The second area is where the concept is clear but we’re playing around a little bit with what’s the most effective way to do this, which is financial literacy. That’s one area where most people who take the GC role haven’t had a lot of training or exposure to that. Suddenly, that becomes critical. Being a litigator, I wasn’t trained in finance. I remember when I was in my deputy GC role, I had lunch with a partner colleague of mine at Skadden.

I said to him, “I want to think about getting a GC role. What advice do you have for me?” He said, “Financial literacy.” I said, “I don’t know a whole lot of that.” I was an Economics major in college, which is funny. Two days later, a box from Amazon arrived at my house. In the box was this book that was 8 inches thick. It’s called accountancy for lawyers or something like that. I meant to look at the book before we got on the show. There was a note that said, “This will come in very handy. I know it looks overwhelming. Try to read one chapter a week.” I started reading it and thought, “I have a lot to learn.”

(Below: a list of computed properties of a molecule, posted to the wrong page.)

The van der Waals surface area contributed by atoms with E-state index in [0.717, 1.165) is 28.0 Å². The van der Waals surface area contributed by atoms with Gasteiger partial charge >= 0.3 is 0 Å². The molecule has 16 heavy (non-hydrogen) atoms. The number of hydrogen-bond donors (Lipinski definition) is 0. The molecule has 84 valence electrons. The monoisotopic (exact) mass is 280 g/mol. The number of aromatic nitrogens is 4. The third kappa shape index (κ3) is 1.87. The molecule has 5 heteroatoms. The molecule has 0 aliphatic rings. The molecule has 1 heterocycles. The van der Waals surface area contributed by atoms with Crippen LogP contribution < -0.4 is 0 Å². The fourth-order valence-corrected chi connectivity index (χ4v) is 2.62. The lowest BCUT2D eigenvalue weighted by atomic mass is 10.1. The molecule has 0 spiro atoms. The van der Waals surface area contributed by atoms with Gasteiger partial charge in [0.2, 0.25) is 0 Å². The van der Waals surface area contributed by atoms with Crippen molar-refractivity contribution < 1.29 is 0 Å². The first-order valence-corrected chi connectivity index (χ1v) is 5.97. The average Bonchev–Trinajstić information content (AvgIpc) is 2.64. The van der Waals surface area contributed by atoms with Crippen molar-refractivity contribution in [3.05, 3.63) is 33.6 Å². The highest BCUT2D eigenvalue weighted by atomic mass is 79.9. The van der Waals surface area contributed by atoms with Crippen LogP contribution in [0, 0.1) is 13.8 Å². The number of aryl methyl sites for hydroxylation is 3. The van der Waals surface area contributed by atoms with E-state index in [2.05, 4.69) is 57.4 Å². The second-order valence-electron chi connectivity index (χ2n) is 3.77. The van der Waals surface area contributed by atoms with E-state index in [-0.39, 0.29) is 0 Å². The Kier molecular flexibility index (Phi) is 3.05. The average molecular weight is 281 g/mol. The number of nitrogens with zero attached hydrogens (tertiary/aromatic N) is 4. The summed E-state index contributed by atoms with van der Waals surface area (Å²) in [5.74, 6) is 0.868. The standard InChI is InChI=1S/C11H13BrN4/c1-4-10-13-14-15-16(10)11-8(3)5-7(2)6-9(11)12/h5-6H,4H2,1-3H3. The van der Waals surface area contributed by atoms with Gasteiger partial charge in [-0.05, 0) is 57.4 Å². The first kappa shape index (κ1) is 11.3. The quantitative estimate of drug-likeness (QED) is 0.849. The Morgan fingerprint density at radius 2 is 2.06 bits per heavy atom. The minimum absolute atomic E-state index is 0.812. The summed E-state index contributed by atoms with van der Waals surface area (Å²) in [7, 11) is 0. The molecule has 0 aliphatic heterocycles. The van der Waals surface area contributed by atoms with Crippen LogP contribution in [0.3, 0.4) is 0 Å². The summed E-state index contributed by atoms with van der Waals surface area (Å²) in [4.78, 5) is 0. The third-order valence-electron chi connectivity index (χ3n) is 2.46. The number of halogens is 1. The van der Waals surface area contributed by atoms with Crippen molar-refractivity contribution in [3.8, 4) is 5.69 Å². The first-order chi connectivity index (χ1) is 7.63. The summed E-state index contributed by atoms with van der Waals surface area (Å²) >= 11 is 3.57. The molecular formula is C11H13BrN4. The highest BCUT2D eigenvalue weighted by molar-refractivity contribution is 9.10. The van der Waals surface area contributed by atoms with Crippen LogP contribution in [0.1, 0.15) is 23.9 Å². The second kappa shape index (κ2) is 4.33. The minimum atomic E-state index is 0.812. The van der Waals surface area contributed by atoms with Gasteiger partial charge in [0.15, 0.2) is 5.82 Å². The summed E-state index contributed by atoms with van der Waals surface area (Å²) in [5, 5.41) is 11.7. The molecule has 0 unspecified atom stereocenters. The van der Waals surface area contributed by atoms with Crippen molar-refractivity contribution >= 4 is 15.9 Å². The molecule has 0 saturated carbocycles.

We’ve done panels where we’ve had Financial Literacy 101 and how to read financial statements. What we found was the range of women in the room, their expertise in financial literacy varied a lot. That kind of a panel wasn’t necessarily tailored to everyone in the room. For 2024, we’re trying something different. For example, in New York, we’re going to have Dana Peterson, who is the Chief Economist at The Conference Board. She spends a lot of her time talking to CEOs and senior leadership.